Limit government to what it can do, and it should do: Police, army and protection. Stop being the world’s policeman. Just be our own policeman, and blast to smithereens anyone who dares try to mess with our freedoms. “Don’t tread on me” once was, and again will be, a role model for the entire planet.
Social Security and Medicare? They’re passé. They’re dying, and it’s laughable to think they’ll be around in 2070. You young people grasp this much better than your lying, hypocritical elders. Demand the freedom — starting now — to plan and save for your retirement without government interference. Demand that government completely deregulate the medical and health insurance industries, so people can decide for themselves — in a free market, like we have with computer software — what best suits their needs. Privatize Social Security and Medicare because, in reality, they will privatize themselves out of existence anyway.
Freedom, innovation, technology, growth and development. These are the concepts and images of youth. Freedom is progressive. Economic freedom is every bit as important as personal freedom — for the exact same reasons. Our bodies and our minds: both have to be free, because one cannot function without the other.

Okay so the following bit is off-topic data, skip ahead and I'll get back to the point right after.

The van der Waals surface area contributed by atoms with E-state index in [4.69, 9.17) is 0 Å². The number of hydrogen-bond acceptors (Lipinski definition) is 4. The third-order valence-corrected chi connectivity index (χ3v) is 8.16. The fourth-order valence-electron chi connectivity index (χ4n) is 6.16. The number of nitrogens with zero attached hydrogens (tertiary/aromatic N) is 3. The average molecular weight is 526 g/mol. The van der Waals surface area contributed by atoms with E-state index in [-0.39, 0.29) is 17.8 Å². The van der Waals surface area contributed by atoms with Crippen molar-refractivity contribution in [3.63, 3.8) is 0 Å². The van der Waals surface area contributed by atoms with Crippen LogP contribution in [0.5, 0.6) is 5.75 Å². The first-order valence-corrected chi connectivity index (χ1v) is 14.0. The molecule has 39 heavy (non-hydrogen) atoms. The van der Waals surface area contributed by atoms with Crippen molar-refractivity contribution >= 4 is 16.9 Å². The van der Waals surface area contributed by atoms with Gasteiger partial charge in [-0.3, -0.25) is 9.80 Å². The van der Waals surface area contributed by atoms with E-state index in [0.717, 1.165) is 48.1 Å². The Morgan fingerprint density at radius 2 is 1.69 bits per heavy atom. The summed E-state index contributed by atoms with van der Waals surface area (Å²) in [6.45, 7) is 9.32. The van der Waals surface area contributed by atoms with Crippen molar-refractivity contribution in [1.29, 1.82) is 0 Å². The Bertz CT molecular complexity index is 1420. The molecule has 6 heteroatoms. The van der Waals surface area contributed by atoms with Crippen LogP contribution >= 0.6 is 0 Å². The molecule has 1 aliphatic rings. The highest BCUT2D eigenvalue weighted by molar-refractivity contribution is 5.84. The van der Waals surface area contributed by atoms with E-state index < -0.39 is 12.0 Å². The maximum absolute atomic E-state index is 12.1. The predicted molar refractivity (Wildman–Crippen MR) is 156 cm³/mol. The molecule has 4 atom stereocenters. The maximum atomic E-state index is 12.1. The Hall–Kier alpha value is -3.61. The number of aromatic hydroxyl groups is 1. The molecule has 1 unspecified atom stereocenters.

Maybe I’m wrong, and maybe the vast majority of young people are lost causes. Maybe they all want socialism. Maybe they’re so steeped in helpless dependency thinking that they’ll never change their voting habits. But I’m not at all convinced that’s the case. It’s not what I see whenever I encounter younger people, not most of the time. The problem is: They’ve never been given a credible or coherent alternative.
Obama failed because, despite his fresh and youthful appearance, he stood for the same old regressive ideas that brought us down in the first place. In fact, he made the debt and the government even worse than the state of affairs he inherited. The stern and bitter grandmother image of Hillary Clinton will do little to alleviate the problem, either in style or substance. So long as we keep doing the same old thing over and over, we’ll keep getting the same results. It doesn’t matter what kind of face you put on those results, and Obama’s failures taught young people that.
Human potential must always be free and unleashed. This was the lesson of America’s history. It doesn’t have to stop here, or ever. Young people have more to gain from personal and economic freedom than anyone else alive — and more to lose from its passing.